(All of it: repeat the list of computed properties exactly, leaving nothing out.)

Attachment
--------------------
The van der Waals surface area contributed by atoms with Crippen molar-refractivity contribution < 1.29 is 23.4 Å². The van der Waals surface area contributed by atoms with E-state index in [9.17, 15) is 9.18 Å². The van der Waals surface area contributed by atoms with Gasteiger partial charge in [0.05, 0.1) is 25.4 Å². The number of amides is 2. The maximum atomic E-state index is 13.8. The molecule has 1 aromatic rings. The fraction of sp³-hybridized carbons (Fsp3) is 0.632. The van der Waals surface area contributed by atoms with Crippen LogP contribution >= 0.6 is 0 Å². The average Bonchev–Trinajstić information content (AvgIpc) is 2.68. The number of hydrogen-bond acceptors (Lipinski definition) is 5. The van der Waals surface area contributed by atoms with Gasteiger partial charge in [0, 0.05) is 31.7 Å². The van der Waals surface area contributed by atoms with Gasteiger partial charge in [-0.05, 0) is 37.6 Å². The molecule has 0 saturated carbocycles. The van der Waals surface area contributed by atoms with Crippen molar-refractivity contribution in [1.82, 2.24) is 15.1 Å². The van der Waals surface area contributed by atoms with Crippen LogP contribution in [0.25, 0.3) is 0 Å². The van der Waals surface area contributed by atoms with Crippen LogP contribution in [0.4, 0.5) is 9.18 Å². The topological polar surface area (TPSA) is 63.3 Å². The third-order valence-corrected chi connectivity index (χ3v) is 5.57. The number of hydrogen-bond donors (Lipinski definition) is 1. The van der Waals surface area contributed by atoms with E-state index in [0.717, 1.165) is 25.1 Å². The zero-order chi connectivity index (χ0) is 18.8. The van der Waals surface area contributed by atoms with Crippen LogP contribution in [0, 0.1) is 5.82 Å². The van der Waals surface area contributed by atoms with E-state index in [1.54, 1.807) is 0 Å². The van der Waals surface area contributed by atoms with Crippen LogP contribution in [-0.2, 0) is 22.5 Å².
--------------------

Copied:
The van der Waals surface area contributed by atoms with Crippen molar-refractivity contribution < 1.29 is 23.4 Å². The van der Waals surface area contributed by atoms with E-state index in [9.17, 15) is 9.18 Å². The van der Waals surface area contributed by atoms with Gasteiger partial charge in [0.05, 0.1) is 25.4 Å². The number of amides is 2. The maximum atomic E-state index is 13.8. The molecule has 1 aromatic rings. The fraction of sp³-hybridized carbons (Fsp3) is 0.632. The van der Waals surface area contributed by atoms with Crippen LogP contribution >= 0.6 is 0 Å². The average Bonchev–Trinajstić information content (AvgIpc) is 2.68. The number of hydrogen-bond acceptors (Lipinski definition) is 5. The van der Waals surface area contributed by atoms with Gasteiger partial charge in [0, 0.05) is 31.7 Å². The van der Waals surface area contributed by atoms with Gasteiger partial charge in [-0.05, 0) is 37.6 Å². The molecule has 0 saturated carbocycles. The van der Waals surface area contributed by atoms with Crippen molar-refractivity contribution in [1.82, 2.24) is 15.1 Å². The van der Waals surface area contributed by atoms with Crippen LogP contribution in [0.25, 0.3) is 0 Å². The van der Waals surface area contributed by atoms with Crippen LogP contribution in [0.4, 0.5) is 9.18 Å². The topological polar surface area (TPSA) is 63.3 Å². The third-order valence-corrected chi connectivity index (χ3v) is 5.57. The number of hydrogen-bond donors (Lipinski definition) is 1. The van der Waals surface area contributed by atoms with E-state index in [0.717, 1.165) is 25.1 Å². The zero-order chi connectivity index (χ0) is 18.8. The van der Waals surface area contributed by atoms with Crippen LogP contribution in [0, 0.1) is 5.82 Å². The van der Waals surface area contributed by atoms with E-state index in [1.54, 1.807) is 0 Å². The van der Waals surface area contributed by atoms with Crippen LogP contribution in [-0.2, 0) is 22.5 Å².